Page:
I strongly urge people to play to their strengths and do what feels good. If you’re doing things that feel good, you’ll do them more often. Despite all the experts peddling their way as THE way to be visible, I’m here to tell you there are plenty of ways to become known for what you provide and the expertise you’ve developed over the years. You just need to sort out which ones work with your personality and your message.

Here are just a few ideas that may be more palatable to the hard-core introvert:

  • If Facebook live is definitely not your thing (though I do urge my clients to step out of their comfort zone a little bit at least), then consider concentrating on still photography posts on social media. People love behind-the-scenes peeks, glimpses of work in progress, images that speak to what inspires you. You can communicate a lot with a good photo and a thoughtful caption, and it’ll give people an opportunity to get to know you.  

  • Commit to writing a short series of articles and post them on LinkedIn, Medium, and/or Facebook. Map out 3-5 ideas that together provide a sense of who you are and what you’re about, and then just apply seat-of-pants to chair and bang ‘em out. Once you get started, it gets easier, I promise.

  • Consider interviewing someone you respect who has a larger audience than you, and incorporating their expertise along with yours. Guess what? When that person then shares your thoughtful piece with her audience, BOOM. You suddenly have new people checking you out, and you didn’t even have to take off your bunny slippers.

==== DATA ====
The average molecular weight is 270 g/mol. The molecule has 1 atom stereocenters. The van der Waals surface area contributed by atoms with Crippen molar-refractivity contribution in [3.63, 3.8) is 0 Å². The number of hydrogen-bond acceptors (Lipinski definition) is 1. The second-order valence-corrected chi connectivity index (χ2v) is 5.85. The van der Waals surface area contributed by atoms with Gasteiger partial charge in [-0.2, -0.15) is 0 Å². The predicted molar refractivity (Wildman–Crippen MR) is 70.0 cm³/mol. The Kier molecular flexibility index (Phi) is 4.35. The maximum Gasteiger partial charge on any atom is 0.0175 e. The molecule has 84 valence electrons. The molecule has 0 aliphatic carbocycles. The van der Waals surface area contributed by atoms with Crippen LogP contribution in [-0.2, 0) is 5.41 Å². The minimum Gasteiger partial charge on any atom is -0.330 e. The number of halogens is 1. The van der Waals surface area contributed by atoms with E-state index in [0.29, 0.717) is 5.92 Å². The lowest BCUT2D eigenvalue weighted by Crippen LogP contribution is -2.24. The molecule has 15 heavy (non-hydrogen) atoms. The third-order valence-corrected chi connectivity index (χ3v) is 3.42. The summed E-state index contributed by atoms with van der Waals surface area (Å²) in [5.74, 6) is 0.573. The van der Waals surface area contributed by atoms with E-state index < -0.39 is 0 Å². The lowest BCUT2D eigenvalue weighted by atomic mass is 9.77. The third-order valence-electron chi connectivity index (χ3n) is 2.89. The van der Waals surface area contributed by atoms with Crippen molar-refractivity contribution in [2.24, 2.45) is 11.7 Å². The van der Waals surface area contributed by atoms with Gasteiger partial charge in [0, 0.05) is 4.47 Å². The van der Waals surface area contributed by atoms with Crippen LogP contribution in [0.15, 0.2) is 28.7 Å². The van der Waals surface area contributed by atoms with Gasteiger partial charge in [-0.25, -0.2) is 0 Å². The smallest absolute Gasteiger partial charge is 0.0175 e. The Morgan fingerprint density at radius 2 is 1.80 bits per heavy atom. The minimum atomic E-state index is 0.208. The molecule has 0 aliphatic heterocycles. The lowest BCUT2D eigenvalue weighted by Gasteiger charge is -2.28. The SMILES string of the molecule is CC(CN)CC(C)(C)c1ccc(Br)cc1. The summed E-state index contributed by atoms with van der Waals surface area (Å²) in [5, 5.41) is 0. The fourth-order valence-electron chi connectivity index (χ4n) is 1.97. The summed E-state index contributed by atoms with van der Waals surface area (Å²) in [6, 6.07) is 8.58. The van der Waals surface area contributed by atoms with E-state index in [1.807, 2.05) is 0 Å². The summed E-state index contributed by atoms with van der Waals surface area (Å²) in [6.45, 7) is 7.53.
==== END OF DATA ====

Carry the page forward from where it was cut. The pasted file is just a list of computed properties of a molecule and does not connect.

• I’ve had clients score national media coverage without ever speaking to another human. Have you heard of HARO, otherwise known as Help A Reporter Out? Yes, Virginia, it’s possible to respond to a journalist’s posted inquiry with your emailed answers to questions and get selected as a featured expert in a major article.

You could even consider The Moxie Diaries to be another ‘you-do-you’ example of allowing yourself to be known by more people.

These days the gold standard of digital marketing is the one-topic, single-link-to-click email designed to produce a very focused result. That’s a valid model, it just isn’t my preferred model. So I’m trusting my instincts (and preferences!) and am spending my time on what interests me and what I like creating, and I’m trusting that kindred spirits will find something here that resonates with them as well.

Despite all the noise out there, there are a whole lotta people who would rather just be quiet. Yet, they have important things to say.


**Side Note: If you stumbled upon us here via our blog, we highly recommend you take a stroll with us in The Moxie Diaries, our free, email-only, curated digest of inspiring stories & personal essays, moments of beauty, behind-the-scenes sneak peeks, and all the things we’re currently obsessed with.


📢 Calling all introverts!

Can you relate to this? What goes through your head and what gets in your way when thinking about wanting to be more ‘out there’? How do you grapple with the challenges of being Y-O-U in this seemingly hyper-exposed digital age?

I’d love to hear your challenges and what you’ve learned. Leave a comment below and let me know.

Because the world needs more of what the quiet ones have to offer.

Deb Beroset

With love and moxie,